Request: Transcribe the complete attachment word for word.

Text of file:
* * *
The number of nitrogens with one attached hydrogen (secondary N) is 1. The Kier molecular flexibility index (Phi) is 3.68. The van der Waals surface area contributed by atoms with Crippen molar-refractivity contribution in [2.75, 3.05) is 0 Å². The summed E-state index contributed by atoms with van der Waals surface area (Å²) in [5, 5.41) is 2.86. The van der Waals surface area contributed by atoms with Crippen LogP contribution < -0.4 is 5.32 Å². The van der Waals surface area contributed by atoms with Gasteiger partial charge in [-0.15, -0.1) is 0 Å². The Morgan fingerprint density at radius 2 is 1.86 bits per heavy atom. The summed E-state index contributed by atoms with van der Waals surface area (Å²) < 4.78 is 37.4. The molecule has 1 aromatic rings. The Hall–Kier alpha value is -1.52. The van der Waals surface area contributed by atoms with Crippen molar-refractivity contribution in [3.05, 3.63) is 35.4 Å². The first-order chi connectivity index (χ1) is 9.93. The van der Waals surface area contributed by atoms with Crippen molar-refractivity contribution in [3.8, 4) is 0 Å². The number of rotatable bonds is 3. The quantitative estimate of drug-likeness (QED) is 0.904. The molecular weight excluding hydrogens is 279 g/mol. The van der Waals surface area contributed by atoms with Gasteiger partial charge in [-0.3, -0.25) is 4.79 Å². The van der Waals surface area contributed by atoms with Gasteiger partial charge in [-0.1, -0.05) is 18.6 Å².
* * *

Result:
The number of nitrogens with one attached hydrogen (secondary N) is 1. The Kier molecular flexibility index (Phi) is 3.68. The van der Waals surface area contributed by atoms with Crippen molar-refractivity contribution in [2.75, 3.05) is 0 Å². The summed E-state index contributed by atoms with van der Waals surface area (Å²) in [5, 5.41) is 2.86. The van der Waals surface area contributed by atoms with Crippen LogP contribution < -0.4 is 5.32 Å². The van der Waals surface area contributed by atoms with Gasteiger partial charge in [-0.15, -0.1) is 0 Å². The Morgan fingerprint density at radius 2 is 1.86 bits per heavy atom. The summed E-state index contributed by atoms with van der Waals surface area (Å²) < 4.78 is 37.4. The molecule has 1 aromatic rings. The Hall–Kier alpha value is -1.52. The van der Waals surface area contributed by atoms with Crippen molar-refractivity contribution in [3.05, 3.63) is 35.4 Å². The first-order chi connectivity index (χ1) is 9.93. The van der Waals surface area contributed by atoms with Crippen molar-refractivity contribution in [3.8, 4) is 0 Å². The number of rotatable bonds is 3. The quantitative estimate of drug-likeness (QED) is 0.904. The molecular weight excluding hydrogens is 279 g/mol. The van der Waals surface area contributed by atoms with Gasteiger partial charge in [-0.3, -0.25) is 4.79 Å². The van der Waals surface area contributed by atoms with Gasteiger partial charge in [-0.1, -0.05) is 18.6 Å².